# [pymvpa] high prediction rate in a permutation test

Thorsten Kranz thorstenkranz at googlemail.com
Fri May 20 06:27:09 UTC 2011

```Hi all,

I followed your discussion a little bit, and I also think it's crucial
to do permutation tests correctly. It is very important to have a
sufficiently large number of possible combinations to obtain good
surrogate data.

2011/5/19 Yaroslav Halchenko <debian at onerussian.com>:
>
> On Wed, 18 May 2011, J.A. Etzel wrote:
>> But would this give you enough permutations for a decent
>> distribution? I usually like at least 1000 if possible, but there
>> are usually only a handful of runs.
>
> 6! = 720, so you should be quite ok ;)
>

Yes, the number of permutations is calculated by "!", but you have to
keep in mind that from these permutations, you have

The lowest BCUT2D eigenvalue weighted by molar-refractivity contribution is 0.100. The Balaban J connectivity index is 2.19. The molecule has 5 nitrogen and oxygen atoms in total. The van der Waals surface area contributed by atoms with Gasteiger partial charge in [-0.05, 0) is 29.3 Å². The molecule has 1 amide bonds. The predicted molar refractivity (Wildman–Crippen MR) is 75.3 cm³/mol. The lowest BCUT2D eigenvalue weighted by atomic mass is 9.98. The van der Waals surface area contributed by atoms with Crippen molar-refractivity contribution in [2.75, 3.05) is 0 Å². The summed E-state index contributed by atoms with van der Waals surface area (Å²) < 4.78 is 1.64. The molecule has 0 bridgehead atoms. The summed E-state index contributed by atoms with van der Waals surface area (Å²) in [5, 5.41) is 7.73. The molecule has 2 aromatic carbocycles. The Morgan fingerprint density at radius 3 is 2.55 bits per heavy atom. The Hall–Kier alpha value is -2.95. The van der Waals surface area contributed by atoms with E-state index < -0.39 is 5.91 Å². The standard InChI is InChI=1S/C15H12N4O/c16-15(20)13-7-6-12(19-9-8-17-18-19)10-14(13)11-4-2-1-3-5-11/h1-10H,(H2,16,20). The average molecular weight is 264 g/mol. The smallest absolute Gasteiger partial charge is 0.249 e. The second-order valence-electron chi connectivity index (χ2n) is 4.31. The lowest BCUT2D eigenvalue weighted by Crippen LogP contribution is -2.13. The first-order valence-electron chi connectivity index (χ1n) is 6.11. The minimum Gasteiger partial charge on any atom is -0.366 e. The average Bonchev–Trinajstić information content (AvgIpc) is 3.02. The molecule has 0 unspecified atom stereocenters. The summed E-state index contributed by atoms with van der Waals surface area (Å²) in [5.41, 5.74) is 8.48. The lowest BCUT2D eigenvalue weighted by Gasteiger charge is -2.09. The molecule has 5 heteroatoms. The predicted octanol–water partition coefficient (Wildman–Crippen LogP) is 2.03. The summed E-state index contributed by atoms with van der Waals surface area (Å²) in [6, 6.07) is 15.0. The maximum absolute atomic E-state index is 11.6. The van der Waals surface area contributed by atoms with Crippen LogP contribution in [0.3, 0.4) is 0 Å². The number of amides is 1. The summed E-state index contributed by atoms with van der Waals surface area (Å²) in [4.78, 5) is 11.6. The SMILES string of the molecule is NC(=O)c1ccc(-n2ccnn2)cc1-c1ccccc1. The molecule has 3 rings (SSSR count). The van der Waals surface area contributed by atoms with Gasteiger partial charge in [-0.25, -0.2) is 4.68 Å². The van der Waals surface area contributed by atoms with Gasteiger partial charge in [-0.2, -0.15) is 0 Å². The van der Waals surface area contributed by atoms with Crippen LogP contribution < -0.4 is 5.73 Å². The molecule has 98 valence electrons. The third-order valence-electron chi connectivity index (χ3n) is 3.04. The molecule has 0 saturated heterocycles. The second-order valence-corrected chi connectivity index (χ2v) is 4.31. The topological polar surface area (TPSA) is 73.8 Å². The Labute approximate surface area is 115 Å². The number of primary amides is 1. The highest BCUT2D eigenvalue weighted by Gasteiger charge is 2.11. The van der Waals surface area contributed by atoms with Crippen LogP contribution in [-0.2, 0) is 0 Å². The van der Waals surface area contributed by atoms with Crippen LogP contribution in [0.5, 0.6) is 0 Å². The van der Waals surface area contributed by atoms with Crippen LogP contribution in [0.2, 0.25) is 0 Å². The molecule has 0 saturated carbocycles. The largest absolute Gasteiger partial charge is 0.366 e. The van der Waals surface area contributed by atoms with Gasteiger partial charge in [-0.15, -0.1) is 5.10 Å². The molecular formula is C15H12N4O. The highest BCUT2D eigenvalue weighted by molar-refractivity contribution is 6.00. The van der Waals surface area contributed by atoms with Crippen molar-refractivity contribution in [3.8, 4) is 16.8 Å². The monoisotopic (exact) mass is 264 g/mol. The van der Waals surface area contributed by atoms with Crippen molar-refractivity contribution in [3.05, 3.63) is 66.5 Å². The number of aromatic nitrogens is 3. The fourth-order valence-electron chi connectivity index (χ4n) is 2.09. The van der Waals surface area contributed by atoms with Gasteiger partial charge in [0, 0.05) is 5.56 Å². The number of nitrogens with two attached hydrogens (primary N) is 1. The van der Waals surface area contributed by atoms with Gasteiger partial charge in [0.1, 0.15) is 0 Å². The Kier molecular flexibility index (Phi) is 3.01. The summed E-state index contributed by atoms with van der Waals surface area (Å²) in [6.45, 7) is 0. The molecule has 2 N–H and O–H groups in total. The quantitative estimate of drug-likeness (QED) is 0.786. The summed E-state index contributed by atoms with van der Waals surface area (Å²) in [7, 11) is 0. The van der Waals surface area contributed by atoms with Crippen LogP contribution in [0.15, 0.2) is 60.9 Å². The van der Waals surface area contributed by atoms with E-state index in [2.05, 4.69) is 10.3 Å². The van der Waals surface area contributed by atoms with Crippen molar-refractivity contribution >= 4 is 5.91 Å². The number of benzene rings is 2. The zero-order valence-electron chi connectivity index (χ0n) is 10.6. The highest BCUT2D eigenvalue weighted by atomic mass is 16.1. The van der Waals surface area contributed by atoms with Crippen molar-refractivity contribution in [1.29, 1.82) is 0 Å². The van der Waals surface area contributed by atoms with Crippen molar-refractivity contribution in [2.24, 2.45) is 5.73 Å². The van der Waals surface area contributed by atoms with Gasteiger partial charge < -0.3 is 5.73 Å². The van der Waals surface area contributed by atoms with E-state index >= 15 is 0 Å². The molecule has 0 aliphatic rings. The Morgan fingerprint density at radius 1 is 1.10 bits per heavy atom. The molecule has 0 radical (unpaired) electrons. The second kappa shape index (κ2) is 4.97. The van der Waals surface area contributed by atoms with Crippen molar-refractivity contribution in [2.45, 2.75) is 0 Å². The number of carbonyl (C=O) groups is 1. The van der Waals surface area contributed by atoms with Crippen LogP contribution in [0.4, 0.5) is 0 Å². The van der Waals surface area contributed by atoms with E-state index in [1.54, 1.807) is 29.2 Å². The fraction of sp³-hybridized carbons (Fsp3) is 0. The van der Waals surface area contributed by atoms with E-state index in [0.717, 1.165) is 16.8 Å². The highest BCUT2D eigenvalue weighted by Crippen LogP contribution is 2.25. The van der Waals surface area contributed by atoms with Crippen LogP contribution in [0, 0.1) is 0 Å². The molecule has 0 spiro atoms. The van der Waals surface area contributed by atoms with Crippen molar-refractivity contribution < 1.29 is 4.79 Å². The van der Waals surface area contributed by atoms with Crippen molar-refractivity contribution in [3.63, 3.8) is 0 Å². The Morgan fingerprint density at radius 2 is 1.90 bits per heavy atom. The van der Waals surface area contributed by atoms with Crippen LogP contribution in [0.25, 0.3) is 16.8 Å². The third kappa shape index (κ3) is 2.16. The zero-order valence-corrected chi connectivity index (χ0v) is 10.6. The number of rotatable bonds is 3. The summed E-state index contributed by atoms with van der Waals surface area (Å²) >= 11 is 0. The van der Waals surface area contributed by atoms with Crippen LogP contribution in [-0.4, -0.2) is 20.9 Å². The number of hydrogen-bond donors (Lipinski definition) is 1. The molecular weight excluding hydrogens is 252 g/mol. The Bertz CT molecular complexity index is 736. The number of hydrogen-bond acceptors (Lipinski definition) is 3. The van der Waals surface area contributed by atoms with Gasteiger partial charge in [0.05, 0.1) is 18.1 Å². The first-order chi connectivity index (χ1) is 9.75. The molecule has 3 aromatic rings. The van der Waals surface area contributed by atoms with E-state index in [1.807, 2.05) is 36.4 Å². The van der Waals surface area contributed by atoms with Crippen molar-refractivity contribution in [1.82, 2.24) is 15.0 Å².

5! = 120 realisations where one run is assigned its own labels
and accordingly
4! = 24 with 2 times own labels
3! = 6 with 3 times own labels
etc.

This will increase the accuracies of your surrogate datasets and thus
might give you a worse statistic than you would get otherwise, e.g. if
you take the percentile of your "original" accuracy as a p-value.

If you permute labels within one run, then you would have (if I
understand this paradigm correctly)

two conditions, each 25*6 trials => 150 trials cond. A, 150 trials cond. B

=> use combinatorics, binomial coefficient =>

In [1]: from scipy.misc import comb

In [2]: comb(300,150)
Out[2]: array(9.3759702772810688e+88)

So this is a lot of combinations, and this is really save.

Maybe one should restrict these realisations "to the limitations of
the paradigm" in terms of trial sequences.

Hope this helps,

Thorsten

```